What happened to all our fans?

Filed in Facebook, Social media by on April 21, 2010

Last night Facebook changed some of the terminology on Spot On PR’s Facebook page. It’s something that has been talked about for the past few weeks (see Mashable story from March) and is being rolled out across Facebook and organisation’s Facebook pages. As a result, this morning our Facebook page fans are no longer called Fans, Facebook users no longer click “Become a Fan” to join our Facebook page and the section of the Wall dedicated to Fans now says “Others”.

Spot On PR Facebook Page

Apparently this is an attempt by Facebook to provide “a simple, consistent way for people to connect with the things they are interested in” and lower the perceived commitment for Facebook users to follow organisation’s Facebook pages (i.e. users no longer have to consider themselves a “fan” to follow a page’s content). Having worked with technology for the past 15 years, we know that terminology isn’t always perfect the first time around, can change quite often and any new terminology takes a while to get accepted. However, we’re going to miss our fans.

We also disagree with Facebook’s decision to foist this on page owners without consultation or consent. Spot On PR is on Facebook for business networking purposes. We like the fact that we can associate with Facebook users that share similar interests and careers to ourselves and we liked the fact that becoming a fan of our Facebook page made people consider what was in it for them before joining. I like many different things and people, but I don’t want daily updates from all of them. The “Like” button now seems to attribute the same level of commitment to joining a Facebook page as it does to liking a blog post or video that you “Like” in your Facebook News Stream. That doesn’t seem right to us.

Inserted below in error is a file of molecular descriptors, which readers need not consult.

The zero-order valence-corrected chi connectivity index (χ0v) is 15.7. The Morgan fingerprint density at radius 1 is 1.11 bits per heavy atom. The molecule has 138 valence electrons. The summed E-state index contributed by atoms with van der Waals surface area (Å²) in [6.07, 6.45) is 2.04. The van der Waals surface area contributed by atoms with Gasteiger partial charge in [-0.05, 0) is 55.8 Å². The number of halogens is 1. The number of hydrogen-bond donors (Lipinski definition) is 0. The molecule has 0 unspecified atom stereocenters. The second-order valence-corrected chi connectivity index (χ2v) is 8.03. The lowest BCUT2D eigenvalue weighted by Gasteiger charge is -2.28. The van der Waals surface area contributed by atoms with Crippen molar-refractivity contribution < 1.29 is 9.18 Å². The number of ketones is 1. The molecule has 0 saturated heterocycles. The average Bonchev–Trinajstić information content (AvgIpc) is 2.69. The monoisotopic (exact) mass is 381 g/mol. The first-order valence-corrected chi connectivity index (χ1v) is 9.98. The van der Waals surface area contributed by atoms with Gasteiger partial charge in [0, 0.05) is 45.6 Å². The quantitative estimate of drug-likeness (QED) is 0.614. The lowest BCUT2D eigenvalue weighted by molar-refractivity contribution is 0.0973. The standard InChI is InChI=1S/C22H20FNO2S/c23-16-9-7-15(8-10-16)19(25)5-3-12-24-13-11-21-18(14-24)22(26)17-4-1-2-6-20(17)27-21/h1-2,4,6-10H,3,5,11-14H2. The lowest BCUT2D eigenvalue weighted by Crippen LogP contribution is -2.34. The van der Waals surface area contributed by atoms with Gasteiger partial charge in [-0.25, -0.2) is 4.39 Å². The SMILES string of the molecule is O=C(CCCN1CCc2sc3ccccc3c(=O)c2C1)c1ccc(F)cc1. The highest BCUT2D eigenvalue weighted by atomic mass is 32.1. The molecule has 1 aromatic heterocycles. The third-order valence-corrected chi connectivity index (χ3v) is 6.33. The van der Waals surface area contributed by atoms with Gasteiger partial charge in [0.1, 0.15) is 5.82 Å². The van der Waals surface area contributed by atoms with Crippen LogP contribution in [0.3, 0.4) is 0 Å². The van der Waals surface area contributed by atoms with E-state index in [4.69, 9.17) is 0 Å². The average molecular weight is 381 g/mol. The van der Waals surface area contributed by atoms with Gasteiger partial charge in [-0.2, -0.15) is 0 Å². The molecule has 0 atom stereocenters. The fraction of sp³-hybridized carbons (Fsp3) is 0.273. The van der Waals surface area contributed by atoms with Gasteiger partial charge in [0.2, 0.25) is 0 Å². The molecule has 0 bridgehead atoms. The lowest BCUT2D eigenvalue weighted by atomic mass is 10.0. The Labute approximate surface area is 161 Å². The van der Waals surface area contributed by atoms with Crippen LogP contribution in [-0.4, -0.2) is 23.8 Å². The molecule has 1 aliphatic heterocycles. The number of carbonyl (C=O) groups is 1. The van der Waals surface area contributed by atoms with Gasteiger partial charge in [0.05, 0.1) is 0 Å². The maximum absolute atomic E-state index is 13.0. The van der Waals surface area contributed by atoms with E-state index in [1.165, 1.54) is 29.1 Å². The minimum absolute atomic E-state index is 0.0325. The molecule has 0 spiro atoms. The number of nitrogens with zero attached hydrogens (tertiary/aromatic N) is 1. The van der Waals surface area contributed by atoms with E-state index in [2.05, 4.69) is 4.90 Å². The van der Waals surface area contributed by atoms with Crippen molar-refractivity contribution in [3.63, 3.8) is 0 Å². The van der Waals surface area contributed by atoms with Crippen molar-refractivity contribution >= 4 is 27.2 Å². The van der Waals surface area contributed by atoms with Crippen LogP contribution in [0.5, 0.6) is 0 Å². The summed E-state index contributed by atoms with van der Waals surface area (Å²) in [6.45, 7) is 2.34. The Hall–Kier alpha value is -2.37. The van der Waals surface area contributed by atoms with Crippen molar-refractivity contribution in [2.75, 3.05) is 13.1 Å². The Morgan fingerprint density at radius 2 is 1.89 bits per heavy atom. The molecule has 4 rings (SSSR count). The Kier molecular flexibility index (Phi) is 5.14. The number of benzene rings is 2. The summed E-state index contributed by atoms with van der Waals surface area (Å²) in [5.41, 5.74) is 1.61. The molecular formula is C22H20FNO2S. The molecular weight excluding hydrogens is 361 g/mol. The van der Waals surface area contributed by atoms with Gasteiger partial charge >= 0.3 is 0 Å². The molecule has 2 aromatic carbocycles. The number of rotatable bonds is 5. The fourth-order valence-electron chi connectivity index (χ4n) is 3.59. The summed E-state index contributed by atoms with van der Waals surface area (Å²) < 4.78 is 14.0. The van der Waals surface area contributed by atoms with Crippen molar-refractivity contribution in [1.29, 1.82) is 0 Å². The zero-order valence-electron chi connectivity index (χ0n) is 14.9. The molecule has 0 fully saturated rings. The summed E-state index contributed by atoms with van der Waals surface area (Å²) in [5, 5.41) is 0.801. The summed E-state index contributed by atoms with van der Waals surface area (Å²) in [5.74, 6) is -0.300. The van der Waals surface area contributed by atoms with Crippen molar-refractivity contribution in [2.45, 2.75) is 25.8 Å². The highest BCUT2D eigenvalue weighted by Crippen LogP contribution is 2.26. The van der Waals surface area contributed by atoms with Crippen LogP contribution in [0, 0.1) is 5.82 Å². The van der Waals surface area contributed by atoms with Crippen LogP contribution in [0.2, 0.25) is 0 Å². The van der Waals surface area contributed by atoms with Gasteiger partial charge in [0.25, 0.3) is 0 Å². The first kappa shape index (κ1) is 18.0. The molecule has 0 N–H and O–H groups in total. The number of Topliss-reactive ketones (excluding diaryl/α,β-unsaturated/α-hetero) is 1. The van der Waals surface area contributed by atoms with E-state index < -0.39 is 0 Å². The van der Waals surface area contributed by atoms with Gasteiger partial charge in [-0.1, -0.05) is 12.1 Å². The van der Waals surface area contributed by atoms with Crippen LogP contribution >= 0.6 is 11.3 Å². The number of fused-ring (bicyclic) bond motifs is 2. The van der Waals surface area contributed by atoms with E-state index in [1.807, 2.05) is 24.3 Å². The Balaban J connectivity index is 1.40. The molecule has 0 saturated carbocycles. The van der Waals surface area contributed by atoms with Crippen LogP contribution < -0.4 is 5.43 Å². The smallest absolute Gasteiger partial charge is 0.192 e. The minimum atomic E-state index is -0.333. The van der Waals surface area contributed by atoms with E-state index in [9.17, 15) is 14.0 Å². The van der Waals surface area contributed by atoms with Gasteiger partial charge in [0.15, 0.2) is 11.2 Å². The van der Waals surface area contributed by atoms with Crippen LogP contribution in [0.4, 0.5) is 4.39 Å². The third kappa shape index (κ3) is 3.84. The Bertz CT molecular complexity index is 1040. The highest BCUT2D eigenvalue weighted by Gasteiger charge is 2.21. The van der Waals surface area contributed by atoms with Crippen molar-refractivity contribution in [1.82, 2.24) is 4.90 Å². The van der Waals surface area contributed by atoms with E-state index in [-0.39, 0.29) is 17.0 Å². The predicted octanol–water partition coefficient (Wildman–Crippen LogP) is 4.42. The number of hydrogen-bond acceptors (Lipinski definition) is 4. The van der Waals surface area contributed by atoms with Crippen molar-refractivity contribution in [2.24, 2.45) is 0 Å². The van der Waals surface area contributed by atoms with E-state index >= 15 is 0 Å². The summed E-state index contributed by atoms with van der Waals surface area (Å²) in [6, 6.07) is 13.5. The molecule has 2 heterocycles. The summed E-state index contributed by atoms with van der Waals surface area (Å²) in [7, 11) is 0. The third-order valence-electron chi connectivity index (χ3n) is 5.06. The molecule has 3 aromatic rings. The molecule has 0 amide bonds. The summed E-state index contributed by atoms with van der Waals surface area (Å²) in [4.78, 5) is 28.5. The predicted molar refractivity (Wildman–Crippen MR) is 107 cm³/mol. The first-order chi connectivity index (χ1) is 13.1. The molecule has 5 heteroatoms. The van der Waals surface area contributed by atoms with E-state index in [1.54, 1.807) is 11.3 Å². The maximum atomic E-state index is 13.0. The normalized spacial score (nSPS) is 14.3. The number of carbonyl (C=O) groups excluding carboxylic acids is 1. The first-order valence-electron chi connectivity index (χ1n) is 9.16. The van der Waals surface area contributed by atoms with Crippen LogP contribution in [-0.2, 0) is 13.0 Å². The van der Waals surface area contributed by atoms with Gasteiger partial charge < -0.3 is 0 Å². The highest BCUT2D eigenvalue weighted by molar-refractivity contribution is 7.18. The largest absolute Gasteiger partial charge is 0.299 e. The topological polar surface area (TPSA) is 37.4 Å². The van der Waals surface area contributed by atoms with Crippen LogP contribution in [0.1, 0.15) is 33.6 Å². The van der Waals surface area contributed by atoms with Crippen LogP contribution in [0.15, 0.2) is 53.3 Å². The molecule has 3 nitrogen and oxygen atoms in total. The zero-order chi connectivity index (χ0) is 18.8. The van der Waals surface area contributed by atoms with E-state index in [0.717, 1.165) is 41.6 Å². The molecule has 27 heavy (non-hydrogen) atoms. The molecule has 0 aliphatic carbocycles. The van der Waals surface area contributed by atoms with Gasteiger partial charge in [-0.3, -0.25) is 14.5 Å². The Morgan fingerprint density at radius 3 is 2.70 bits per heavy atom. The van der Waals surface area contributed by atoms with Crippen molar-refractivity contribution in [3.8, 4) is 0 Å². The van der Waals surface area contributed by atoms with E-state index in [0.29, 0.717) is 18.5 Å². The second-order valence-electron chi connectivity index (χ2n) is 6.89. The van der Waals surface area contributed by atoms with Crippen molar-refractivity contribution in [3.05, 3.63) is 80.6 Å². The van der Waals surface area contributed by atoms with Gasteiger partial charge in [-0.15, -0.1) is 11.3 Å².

Nor does calling our fans “Others” as they are termed on the Wall of our Facebook page, which now shows tabs for “Spot On Public Relations + others”, “Just Spot On Public Relations”, or “Just others”. It seems that Facebook no longer wants us to engage and entertain our Fans, but with “Others”. In fact, it’s now not clear how page fans should be referred to. Likes? Likers? Others? Lumping fans in with “Others” is a mistake in our opinion.“Others” implies people or things unknown and that used to be the difference between ourfans and the others (the old others that is, not the new others!).

Thanks to all our Facebook fans and we hope that you continue to

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Carrington Malin

About the Author ()

Carrington Malin is co-founder of Spot On and has been managing sales, marketing, media and communications campaigns across the Middle East for more than 20 years. He likes technology, surfing and chicken liver salad. You can contact Carrington via Twitter at @carringtonmalin or via his website www.carringtonmalin.com

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